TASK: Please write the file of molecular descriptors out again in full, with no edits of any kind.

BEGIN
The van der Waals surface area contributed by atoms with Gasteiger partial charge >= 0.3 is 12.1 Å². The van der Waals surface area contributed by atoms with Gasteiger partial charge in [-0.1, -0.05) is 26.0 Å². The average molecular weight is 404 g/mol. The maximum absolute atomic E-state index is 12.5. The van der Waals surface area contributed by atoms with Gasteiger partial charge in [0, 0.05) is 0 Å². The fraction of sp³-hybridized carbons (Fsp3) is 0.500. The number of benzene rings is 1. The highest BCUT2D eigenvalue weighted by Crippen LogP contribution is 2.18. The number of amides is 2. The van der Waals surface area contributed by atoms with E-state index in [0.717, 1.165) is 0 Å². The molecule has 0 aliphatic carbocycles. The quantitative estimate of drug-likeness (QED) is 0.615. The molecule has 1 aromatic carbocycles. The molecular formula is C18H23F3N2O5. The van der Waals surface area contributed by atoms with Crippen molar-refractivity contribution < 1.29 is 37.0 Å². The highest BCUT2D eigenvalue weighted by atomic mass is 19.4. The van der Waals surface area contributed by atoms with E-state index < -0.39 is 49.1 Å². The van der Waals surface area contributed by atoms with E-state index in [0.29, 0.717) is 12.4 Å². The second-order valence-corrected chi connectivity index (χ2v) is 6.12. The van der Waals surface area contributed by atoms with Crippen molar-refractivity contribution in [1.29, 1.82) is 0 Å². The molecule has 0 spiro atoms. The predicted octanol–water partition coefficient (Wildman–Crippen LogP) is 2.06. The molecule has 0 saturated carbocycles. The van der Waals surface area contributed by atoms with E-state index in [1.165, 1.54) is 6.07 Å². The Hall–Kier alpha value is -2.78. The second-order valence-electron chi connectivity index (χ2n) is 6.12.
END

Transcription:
The van der Waals surface area contributed by atoms with Gasteiger partial charge >= 0.3 is 12.1 Å². The van der Waals surface area contributed by atoms with Gasteiger partial charge in [-0.1, -0.05) is 26.0 Å². The average molecular weight is 404 g/mol. The maximum absolute atomic E-state index is 12.5. The van der Waals surface area contributed by atoms with Gasteiger partial charge in [0, 0.05) is 0 Å². The fraction of sp³-hybridized carbons (Fsp3) is 0.500. The number of benzene rings is 1. The highest BCUT2D eigenvalue weighted by Crippen LogP contribution is 2.18. The number of amides is 2. The van der Waals surface area contributed by atoms with E-state index in [0.717, 1.165) is 0 Å². The molecule has 0 aliphatic carbocycles. The quantitative estimate of drug-likeness (QED) is 0.615. The molecule has 1 aromatic carbocycles. The molecular formula is C18H23F3N2O5. The van der Waals surface area contributed by atoms with Crippen molar-refractivity contribution < 1.29 is 37.0 Å². The highest BCUT2D eigenvalue weighted by atomic mass is 19.4. The van der Waals surface area contributed by atoms with E-state index < -0.39 is 49.1 Å². The van der Waals surface area contributed by atoms with E-state index in [0.29, 0.717) is 12.4 Å². The second-order valence-corrected chi connectivity index (χ2v) is 6.12. The van der Waals surface area contributed by atoms with Crippen molar-refractivity contribution in [1.29, 1.82) is 0 Å². The molecule has 0 spiro atoms. The predicted octanol–water partition coefficient (Wildman–Crippen LogP) is 2.06. The molecule has 0 saturated carbocycles. The van der Waals surface area contributed by atoms with E-state index in [1.165, 1.54) is 6.07 Å². The Hall–Kier alpha value is -2.78. The second-order valence-electron chi connectivity index (χ2n) is 6.12.